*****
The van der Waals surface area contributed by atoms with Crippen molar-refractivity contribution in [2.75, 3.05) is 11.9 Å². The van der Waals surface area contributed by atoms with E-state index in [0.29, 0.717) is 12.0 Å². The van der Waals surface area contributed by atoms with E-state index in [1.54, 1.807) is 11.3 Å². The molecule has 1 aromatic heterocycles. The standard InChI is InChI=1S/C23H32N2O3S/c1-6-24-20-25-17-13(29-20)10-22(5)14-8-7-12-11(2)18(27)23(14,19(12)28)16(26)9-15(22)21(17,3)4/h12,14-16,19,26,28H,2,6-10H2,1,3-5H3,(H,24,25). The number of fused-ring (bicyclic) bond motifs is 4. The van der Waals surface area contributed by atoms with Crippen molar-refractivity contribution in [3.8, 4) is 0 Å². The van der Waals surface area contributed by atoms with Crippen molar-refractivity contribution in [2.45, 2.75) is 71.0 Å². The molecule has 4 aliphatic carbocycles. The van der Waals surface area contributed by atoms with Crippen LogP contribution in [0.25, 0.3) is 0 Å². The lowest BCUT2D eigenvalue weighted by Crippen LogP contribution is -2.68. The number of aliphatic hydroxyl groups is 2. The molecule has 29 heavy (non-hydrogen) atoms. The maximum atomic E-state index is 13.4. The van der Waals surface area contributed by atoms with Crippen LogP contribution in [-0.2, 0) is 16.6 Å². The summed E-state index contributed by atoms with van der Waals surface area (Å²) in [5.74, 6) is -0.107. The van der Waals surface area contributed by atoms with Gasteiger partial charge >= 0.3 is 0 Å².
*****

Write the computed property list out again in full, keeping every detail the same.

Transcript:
The van der Waals surface area contributed by atoms with Crippen molar-refractivity contribution in [2.75, 3.05) is 11.9 Å². The van der Waals surface area contributed by atoms with E-state index in [0.29, 0.717) is 12.0 Å². The van der Waals surface area contributed by atoms with E-state index in [1.54, 1.807) is 11.3 Å². The molecule has 1 aromatic heterocycles. The standard InChI is InChI=1S/C23H32N2O3S/c1-6-24-20-25-17-13(29-20)10-22(5)14-8-7-12-11(2)18(27)23(14,19(12)28)16(26)9-15(22)21(17,3)4/h12,14-16,19,26,28H,2,6-10H2,1,3-5H3,(H,24,25). The number of fused-ring (bicyclic) bond motifs is 4. The van der Waals surface area contributed by atoms with Crippen molar-refractivity contribution in [3.8, 4) is 0 Å². The van der Waals surface area contributed by atoms with Crippen molar-refractivity contribution in [2.45, 2.75) is 71.0 Å². The molecule has 4 aliphatic carbocycles. The van der Waals surface area contributed by atoms with Crippen LogP contribution in [0.25, 0.3) is 0 Å². The lowest BCUT2D eigenvalue weighted by Crippen LogP contribution is -2.68. The number of aliphatic hydroxyl groups is 2. The molecule has 29 heavy (non-hydrogen) atoms. The maximum atomic E-state index is 13.4. The van der Waals surface area contributed by atoms with Crippen LogP contribution in [-0.2, 0) is 16.6 Å². The summed E-state index contributed by atoms with van der Waals surface area (Å²) in [5.74, 6) is -0.107. The van der Waals surface area contributed by atoms with Gasteiger partial charge >= 0.3 is 0 Å².